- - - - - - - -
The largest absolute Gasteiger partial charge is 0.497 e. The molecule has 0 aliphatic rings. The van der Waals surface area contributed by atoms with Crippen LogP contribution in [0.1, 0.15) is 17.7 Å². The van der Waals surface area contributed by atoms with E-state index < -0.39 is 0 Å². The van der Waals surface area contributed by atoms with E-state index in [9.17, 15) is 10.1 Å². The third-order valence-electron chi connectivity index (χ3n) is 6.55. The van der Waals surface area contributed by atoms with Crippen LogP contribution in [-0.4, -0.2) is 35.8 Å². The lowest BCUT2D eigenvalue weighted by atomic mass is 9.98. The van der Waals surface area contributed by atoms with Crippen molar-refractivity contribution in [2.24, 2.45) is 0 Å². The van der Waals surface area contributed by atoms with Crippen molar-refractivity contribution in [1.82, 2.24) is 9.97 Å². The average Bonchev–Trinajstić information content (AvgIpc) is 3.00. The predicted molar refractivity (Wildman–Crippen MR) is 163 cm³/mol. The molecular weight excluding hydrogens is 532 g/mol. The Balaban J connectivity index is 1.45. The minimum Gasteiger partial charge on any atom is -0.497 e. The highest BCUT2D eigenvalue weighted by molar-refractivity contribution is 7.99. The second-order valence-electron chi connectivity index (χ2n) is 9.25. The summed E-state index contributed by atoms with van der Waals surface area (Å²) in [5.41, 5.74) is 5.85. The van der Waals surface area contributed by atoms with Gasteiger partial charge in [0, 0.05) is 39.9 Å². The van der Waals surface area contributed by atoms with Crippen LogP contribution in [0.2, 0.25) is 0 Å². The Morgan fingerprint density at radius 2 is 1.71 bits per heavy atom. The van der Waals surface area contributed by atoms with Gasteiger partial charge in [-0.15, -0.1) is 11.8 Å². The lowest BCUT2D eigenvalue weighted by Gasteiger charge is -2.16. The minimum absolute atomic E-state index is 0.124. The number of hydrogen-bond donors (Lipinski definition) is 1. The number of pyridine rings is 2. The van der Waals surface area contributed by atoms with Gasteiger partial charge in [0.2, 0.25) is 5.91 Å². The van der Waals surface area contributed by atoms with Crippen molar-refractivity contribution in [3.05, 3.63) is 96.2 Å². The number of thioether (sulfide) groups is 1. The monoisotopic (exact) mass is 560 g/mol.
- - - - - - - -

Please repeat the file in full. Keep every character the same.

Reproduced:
The largest absolute Gasteiger partial charge is 0.497 e. The molecule has 0 aliphatic rings. The van der Waals surface area contributed by atoms with Crippen LogP contribution in [0.1, 0.15) is 17.7 Å². The van der Waals surface area contributed by atoms with E-state index < -0.39 is 0 Å². The van der Waals surface area contributed by atoms with E-state index in [9.17, 15) is 10.1 Å². The third-order valence-electron chi connectivity index (χ3n) is 6.55. The van der Waals surface area contributed by atoms with Crippen LogP contribution in [-0.4, -0.2) is 35.8 Å². The lowest BCUT2D eigenvalue weighted by atomic mass is 9.98. The van der Waals surface area contributed by atoms with Crippen molar-refractivity contribution in [2.24, 2.45) is 0 Å². The van der Waals surface area contributed by atoms with Crippen molar-refractivity contribution in [1.82, 2.24) is 9.97 Å². The average Bonchev–Trinajstić information content (AvgIpc) is 3.00. The predicted molar refractivity (Wildman–Crippen MR) is 163 cm³/mol. The molecular weight excluding hydrogens is 532 g/mol. The Balaban J connectivity index is 1.45. The minimum Gasteiger partial charge on any atom is -0.497 e. The highest BCUT2D eigenvalue weighted by molar-refractivity contribution is 7.99. The second-order valence-electron chi connectivity index (χ2n) is 9.25. The summed E-state index contributed by atoms with van der Waals surface area (Å²) in [5.41, 5.74) is 5.85. The van der Waals surface area contributed by atoms with Gasteiger partial charge in [0, 0.05) is 39.9 Å². The van der Waals surface area contributed by atoms with Crippen LogP contribution in [0.2, 0.25) is 0 Å². The Morgan fingerprint density at radius 2 is 1.71 bits per heavy atom. The van der Waals surface area contributed by atoms with Gasteiger partial charge in [-0.15, -0.1) is 11.8 Å². The lowest BCUT2D eigenvalue weighted by Gasteiger charge is -2.16. The minimum absolute atomic E-state index is 0.124. The number of hydrogen-bond donors (Lipinski definition) is 1. The number of pyridine rings is 2. The van der Waals surface area contributed by atoms with Gasteiger partial charge in [0.2, 0.25) is 5.91 Å². The van der Waals surface area contributed by atoms with Crippen molar-refractivity contribution in [3.05, 3.63) is 96.2 Å². The number of thioether (sulfide) groups is 1. The monoisotopic (exact) mass is 560 g/mol.